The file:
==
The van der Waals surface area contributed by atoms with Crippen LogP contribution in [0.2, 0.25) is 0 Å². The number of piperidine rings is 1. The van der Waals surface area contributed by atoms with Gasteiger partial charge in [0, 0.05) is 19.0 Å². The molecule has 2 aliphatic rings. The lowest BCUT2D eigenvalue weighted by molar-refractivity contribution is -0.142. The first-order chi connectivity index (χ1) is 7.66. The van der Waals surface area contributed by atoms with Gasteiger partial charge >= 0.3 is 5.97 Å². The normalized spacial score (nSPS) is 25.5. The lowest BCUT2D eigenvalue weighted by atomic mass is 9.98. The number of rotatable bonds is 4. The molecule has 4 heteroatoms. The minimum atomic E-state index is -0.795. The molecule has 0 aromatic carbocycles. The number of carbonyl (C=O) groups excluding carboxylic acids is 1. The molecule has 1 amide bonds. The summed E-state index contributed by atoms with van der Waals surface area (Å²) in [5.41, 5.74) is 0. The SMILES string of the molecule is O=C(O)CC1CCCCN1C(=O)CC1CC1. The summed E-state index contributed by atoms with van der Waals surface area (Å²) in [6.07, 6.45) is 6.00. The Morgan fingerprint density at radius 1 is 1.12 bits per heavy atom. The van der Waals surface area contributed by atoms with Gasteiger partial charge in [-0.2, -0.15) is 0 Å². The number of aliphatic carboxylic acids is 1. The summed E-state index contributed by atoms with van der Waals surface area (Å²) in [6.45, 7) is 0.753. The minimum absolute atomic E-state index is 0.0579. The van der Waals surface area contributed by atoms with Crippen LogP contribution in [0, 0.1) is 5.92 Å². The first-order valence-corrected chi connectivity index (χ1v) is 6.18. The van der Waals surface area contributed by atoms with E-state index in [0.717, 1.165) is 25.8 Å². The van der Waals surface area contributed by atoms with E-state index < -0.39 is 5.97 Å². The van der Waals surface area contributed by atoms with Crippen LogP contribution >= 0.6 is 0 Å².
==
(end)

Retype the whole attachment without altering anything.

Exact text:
The van der Waals surface area contributed by atoms with Crippen LogP contribution in [0.2, 0.25) is 0 Å². The number of piperidine rings is 1. The van der Waals surface area contributed by atoms with Gasteiger partial charge in [0, 0.05) is 19.0 Å². The molecule has 2 aliphatic rings. The lowest BCUT2D eigenvalue weighted by molar-refractivity contribution is -0.142. The first-order chi connectivity index (χ1) is 7.66. The van der Waals surface area contributed by atoms with Gasteiger partial charge >= 0.3 is 5.97 Å². The normalized spacial score (nSPS) is 25.5. The lowest BCUT2D eigenvalue weighted by atomic mass is 9.98. The number of rotatable bonds is 4. The molecule has 4 heteroatoms. The minimum atomic E-state index is -0.795. The molecule has 0 aromatic carbocycles. The number of carbonyl (C=O) groups excluding carboxylic acids is 1. The molecule has 1 amide bonds. The summed E-state index contributed by atoms with van der Waals surface area (Å²) in [5.41, 5.74) is 0. The SMILES string of the molecule is O=C(O)CC1CCCCN1C(=O)CC1CC1. The summed E-state index contributed by atoms with van der Waals surface area (Å²) in [6.07, 6.45) is 6.00. The Morgan fingerprint density at radius 1 is 1.12 bits per heavy atom. The van der Waals surface area contributed by atoms with Gasteiger partial charge in [-0.2, -0.15) is 0 Å². The number of aliphatic carboxylic acids is 1. The summed E-state index contributed by atoms with van der Waals surface area (Å²) in [6.45, 7) is 0.753. The minimum absolute atomic E-state index is 0.0579. The van der Waals surface area contributed by atoms with Crippen LogP contribution in [0, 0.1) is 5.92 Å². The first-order valence-corrected chi connectivity index (χ1v) is 6.18. The van der Waals surface area contributed by atoms with E-state index in [0.717, 1.165) is 25.8 Å². The van der Waals surface area contributed by atoms with E-state index < -0.39 is 5.97 Å². The van der Waals surface area contributed by atoms with Crippen LogP contribution >= 0.6 is 0 Å².